P.S. I should mention that the calculations should be based on the time interval studied i.e. SD levels for the maximum possible number of days, hours, 15 min, 5 min etc (we assume 10,000).
04/25/2017 at 3:15 PM #33333
I added a variable to set the lookback period for the standard deviation calculation. 10k bars mean that your chart must have +10.000 bars loaded and that’s not the case for some shares for instance, on a daily timeframe. So you can play with this setting if you want to.
You’ll find attached the modified indicator with the same look as your Excel example.
So I presume you are using this indicator as a mean reversion predictor? Do you have any more explanation about it please? I will certainly add it to the library for the benefit of everyone. Thank you.
1 user thanked author for this post.04/25/2017 at 7:45 PM #3338804/26/2017 at 6:56 AM #3342504/26/2017 at 11:57 AM #33474
Thanks Nicolas, will wait to see the code adjusted.
BACKGROUND TO INDICATOR
The Anderson Regression Line Stretch (ARLS) is an oscillator indicator conceptualised by me inspired by this paper that I found online (http://www.vantharp.com/Tharps-Thoughts/608_Dec_19_2012.html).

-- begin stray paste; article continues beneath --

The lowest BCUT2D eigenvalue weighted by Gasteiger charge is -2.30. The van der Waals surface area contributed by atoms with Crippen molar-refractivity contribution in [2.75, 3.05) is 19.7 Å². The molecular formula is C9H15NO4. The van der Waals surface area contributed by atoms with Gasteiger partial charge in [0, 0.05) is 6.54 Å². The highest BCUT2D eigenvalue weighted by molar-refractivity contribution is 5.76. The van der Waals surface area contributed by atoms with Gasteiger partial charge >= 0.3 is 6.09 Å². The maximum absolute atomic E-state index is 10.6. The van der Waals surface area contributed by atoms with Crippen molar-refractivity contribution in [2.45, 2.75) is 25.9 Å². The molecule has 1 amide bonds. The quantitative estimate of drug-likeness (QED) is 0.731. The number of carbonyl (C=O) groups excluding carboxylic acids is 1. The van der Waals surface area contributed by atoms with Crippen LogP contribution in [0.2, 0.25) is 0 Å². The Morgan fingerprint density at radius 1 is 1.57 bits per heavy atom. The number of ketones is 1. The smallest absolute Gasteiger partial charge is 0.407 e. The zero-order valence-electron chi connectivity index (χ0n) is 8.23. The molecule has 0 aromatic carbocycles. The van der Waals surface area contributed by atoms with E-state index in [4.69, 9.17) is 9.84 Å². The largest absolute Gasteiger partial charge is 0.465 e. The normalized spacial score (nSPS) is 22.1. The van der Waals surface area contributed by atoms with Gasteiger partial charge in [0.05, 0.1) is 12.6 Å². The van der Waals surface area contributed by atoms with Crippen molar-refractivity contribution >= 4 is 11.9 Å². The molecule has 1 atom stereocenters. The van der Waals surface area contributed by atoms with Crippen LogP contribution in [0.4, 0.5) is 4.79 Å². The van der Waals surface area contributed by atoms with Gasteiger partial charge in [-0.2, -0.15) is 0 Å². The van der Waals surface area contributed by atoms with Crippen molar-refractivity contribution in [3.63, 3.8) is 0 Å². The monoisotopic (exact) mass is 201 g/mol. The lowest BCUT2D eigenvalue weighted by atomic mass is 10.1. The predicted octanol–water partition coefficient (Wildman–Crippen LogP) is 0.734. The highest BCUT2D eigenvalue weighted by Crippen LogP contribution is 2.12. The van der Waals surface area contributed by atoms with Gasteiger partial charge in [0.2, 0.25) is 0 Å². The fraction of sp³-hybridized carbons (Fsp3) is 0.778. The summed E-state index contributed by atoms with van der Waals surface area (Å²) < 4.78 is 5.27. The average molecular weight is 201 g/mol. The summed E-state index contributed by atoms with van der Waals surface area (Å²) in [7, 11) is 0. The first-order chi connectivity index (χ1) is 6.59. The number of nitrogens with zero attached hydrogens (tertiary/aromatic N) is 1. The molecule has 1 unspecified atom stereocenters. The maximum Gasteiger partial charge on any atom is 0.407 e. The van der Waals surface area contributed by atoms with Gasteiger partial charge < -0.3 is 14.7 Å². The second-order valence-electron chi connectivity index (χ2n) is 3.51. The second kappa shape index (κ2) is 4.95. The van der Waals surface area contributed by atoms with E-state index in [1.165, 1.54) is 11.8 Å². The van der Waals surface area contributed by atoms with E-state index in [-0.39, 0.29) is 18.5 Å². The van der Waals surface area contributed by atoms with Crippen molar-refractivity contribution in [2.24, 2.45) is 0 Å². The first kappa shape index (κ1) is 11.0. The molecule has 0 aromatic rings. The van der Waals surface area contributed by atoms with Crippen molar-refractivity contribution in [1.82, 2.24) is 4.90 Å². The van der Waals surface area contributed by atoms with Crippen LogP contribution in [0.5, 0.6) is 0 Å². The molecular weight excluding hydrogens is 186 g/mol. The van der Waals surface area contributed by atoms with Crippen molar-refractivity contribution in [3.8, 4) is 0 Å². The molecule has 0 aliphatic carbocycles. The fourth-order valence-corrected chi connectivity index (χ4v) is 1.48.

The indicator measures the distance that price has moved away from its 30 period linear regression line expressed as a percentage of the current market price. If markets are orderly, price should not “stretch” too far away from the 30 period regression line. Therefore, statistically aberrant “stretches” beyond 2 standard deviations should be analysed by the trader.
In order to make the indicator more useful, we apply +/- 2 & +/- 3 standard deviation lines on the ARLS oscillator. We deliberately do not plot a +/-1 standard deviation as this captures 68% of oscillation and it is the extreme moves (i.e. 2 & 3 standard deviations) that we want to identify for trading set ups.
When the ARLS moves beyond the 2 standard deviation level, this should be noted and the trader should look at price action to see where price is in the context of the overall market trend. Markets that have experienced a prolonged up/downtrend and have moved beyond 2 standard deviations should be on watch for a statistical reversion. The price reversion should, at a minimum, go back to the 30 period regression line, which is interpreted as the current direction of travel for price. Another scenario is for price to remain steady and the regression line to catch up with price.